Accounting and Finance Department Merger

The closure of the Design Department saw the Registry picketed by a motley collection of jawboning student politicians, unkempt art students, and hangers-on from the International Socialists. As Iím in finance, my mind clearly works differently to the aforementioned rabble, so would someone please explain to me what exactly they were protesting about?

Losing just one more way to squander thousands of dollars of taxpayer money? Losing just one more way to spend years of their lives on a meaningless degree? Getting rid of Design made sense for all the right reasons, but I don’t suppose ‘sense’ is something we can ever expect the hoi polloi to grasp.
I can speculate as to why we haven’t seen finance students protesting about the proposed merger with accounting: we have this thing called ‘useful work’ to do, and are capable of using basic logic to see that waving placards around about a decision that has already been made is a waste of valuable time. 
Sure, the Design students may get sympathy for their protest – but never forget that if it weren’t for the financial world patronising their ‘creative work’, and generous grants from the Government, they would be living in a box like ordinary junkies, their ‘talents’ on display only in train tunnels and underneath bridges. 
It’s not a case of us thinking that ours is the only worthy degree. Studying anthropology, gender studies, art history, and theatre serves a semi-useful purpose – it gives them some things to ponder all day long while they are serving my Big Macs and pumping my gas. Besides, the elite of finance cannot exist without an underclass of all others. As any investment bank says on its recruitment page, diversity is one of our core values. We even prove our dedication to diversity by occasionally letting women into finance classes, and yes, even the workplace if they are well-connected and easy on the eye.
But onward to the merger. This University has a proud history of fostering the financial minds of tomorrow. By messing with a winning formula, we risk turning the jewel in the School of Business’s crown into a laughing stock. The University’s own advertising slogan urges us to ‘take your place in the world’. Think of how confused the accountants will get about their place in the world if they are merged with us! They may actually get delusions of adequacy. We make the money, they just count it. They should not be mingling in classroom topics way above their pay grade – the very thought is enough to make me barf all over my Wall Street Journal. I can foresee all kinds of disasters: students expecting to be able to derive the Black-Scholes equation (finance) using just the plus and minus keys on their calculator (accounting), students trying to value a stock using discounted cash flow analysis (finance) but being paralysed by trying to understand the implications with the change in GST rate (accounting), and students wanting to go out to a bar for a night of Jager Bombs and scoring babes (finance) but failing to get past the front door because they’re worried about whether their night will be tax-deductible (accounting).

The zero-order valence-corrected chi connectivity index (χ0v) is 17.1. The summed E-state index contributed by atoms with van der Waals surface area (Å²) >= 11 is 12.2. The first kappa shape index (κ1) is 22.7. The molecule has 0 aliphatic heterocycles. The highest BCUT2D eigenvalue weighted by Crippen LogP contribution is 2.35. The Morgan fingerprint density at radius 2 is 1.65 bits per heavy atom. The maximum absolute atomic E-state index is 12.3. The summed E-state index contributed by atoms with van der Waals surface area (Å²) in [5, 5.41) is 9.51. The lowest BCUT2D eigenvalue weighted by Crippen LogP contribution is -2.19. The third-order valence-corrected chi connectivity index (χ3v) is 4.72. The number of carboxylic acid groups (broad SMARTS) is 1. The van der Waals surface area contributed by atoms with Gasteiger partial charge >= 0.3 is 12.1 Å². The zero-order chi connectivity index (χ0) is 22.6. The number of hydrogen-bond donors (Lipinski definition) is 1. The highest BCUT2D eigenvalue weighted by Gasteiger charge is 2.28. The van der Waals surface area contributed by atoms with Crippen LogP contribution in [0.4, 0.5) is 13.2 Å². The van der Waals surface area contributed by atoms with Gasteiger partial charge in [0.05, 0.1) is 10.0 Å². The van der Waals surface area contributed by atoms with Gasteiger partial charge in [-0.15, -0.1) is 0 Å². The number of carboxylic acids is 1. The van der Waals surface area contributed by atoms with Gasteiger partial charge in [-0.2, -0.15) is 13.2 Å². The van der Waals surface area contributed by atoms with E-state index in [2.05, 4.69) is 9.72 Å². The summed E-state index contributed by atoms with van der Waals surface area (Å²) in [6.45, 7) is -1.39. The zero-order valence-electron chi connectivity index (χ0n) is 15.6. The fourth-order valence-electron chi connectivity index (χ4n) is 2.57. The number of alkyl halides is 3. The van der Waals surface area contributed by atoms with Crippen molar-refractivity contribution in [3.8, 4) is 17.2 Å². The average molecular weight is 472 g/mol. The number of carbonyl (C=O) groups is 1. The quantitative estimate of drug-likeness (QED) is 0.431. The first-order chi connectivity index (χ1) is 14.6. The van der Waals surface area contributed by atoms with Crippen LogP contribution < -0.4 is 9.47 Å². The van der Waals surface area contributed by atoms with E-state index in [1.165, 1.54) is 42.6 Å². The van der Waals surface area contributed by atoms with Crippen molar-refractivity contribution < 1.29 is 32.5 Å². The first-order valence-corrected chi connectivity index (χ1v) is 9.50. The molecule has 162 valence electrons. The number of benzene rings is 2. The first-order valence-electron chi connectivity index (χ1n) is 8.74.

It’s bad enough we have to share our careers day with them. Under the merger, the office reception would shift from the fifth floor to the fourth floor, which is near enough to the ground that the people down below are almost recognisable, instead of appearing like ants, as we have become accustomed to.
Accountants are known the world-over for having zero personality, and can’t expect to get laid by any girl except the sort who is willing to settle after she realises she lacks the intelligence, allure, or genetic pedigree to nab herself a financier. By contrast, bankers are very promiscuous people – why, just last year, we fucked the whole world!
Who the hell is Skegg to do this anyway? Just because the Queen calls him “Sir,” he thinks he is qualified to understand the implications of a merger – something that is strictly our domain as students of finance. As I understand it, the Vice Chancellor comes from a medical background. I do find it so quaint when people from such base professions think they can give a valid opinion on matters about the economy. Skegg, if you are reading, the basic principle to follow is to create value, not destroy it: a concept you haven’t yet grasped. 
Luckily, I am almost done and will be out of here in a few short months – but the thought of a reduction in the quality of Otago finance grads is not a pleasant one, especially if it means we would have to interview students applying to my firm from the University of Auckland, or worse, Canterbury or Waikato. John Key is a former banker himself, and I will be writing to him personally to see that this is overturned. I expect he’ll see sense. To the mob from the Design protest, if you’re not too busy counting food stamps, you should do your country a favour and write to him too – the fate of your future benefactors is at stake.

Posted 3:26am Tuesday 20th July 2010 by Logan Oliver.